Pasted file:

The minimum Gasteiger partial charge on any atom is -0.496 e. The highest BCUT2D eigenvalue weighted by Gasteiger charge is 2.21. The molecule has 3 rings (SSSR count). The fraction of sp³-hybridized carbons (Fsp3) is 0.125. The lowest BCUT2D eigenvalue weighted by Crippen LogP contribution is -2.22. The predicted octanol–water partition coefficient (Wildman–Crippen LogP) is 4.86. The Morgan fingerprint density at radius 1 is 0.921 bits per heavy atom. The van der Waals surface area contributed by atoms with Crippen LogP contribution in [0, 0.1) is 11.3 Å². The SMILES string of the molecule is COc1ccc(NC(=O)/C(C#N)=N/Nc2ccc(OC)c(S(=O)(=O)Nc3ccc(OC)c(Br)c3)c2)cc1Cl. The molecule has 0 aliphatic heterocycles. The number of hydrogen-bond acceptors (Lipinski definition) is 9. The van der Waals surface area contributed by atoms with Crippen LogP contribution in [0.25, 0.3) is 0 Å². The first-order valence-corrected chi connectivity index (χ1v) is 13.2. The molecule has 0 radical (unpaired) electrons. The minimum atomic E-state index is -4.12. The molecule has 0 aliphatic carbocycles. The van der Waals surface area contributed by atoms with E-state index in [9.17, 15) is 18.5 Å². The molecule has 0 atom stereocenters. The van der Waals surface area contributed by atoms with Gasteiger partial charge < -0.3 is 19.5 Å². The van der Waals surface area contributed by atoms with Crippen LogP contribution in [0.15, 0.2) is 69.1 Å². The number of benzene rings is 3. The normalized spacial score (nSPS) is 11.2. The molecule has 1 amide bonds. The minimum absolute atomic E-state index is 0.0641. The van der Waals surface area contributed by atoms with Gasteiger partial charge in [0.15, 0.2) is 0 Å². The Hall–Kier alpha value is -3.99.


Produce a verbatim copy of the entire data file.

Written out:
The minimum Gasteiger partial charge on any atom is -0.496 e. The highest BCUT2D eigenvalue weighted by Gasteiger charge is 2.21. The molecule has 3 rings (SSSR count). The fraction of sp³-hybridized carbons (Fsp3) is 0.125. The lowest BCUT2D eigenvalue weighted by Crippen LogP contribution is -2.22. The predicted octanol–water partition coefficient (Wildman–Crippen LogP) is 4.86. The Morgan fingerprint density at radius 1 is 0.921 bits per heavy atom. The van der Waals surface area contributed by atoms with Crippen LogP contribution in [0, 0.1) is 11.3 Å². The SMILES string of the molecule is COc1ccc(NC(=O)/C(C#N)=N/Nc2ccc(OC)c(S(=O)(=O)Nc3ccc(OC)c(Br)c3)c2)cc1Cl. The molecule has 0 aliphatic heterocycles. The number of hydrogen-bond acceptors (Lipinski definition) is 9. The van der Waals surface area contributed by atoms with Crippen LogP contribution in [0.25, 0.3) is 0 Å². The first-order valence-corrected chi connectivity index (χ1v) is 13.2. The molecule has 0 radical (unpaired) electrons. The minimum atomic E-state index is -4.12. The molecule has 0 aliphatic carbocycles. The van der Waals surface area contributed by atoms with E-state index in [9.17, 15) is 18.5 Å². The molecule has 0 atom stereocenters. The van der Waals surface area contributed by atoms with Gasteiger partial charge < -0.3 is 19.5 Å². The van der Waals surface area contributed by atoms with Crippen LogP contribution in [0.15, 0.2) is 69.1 Å². The number of benzene rings is 3. The normalized spacial score (nSPS) is 11.2. The molecule has 1 amide bonds. The minimum absolute atomic E-state index is 0.0641. The van der Waals surface area contributed by atoms with Gasteiger partial charge in [0.15, 0.2) is 0 Å². The Hall–Kier alpha value is -3.99.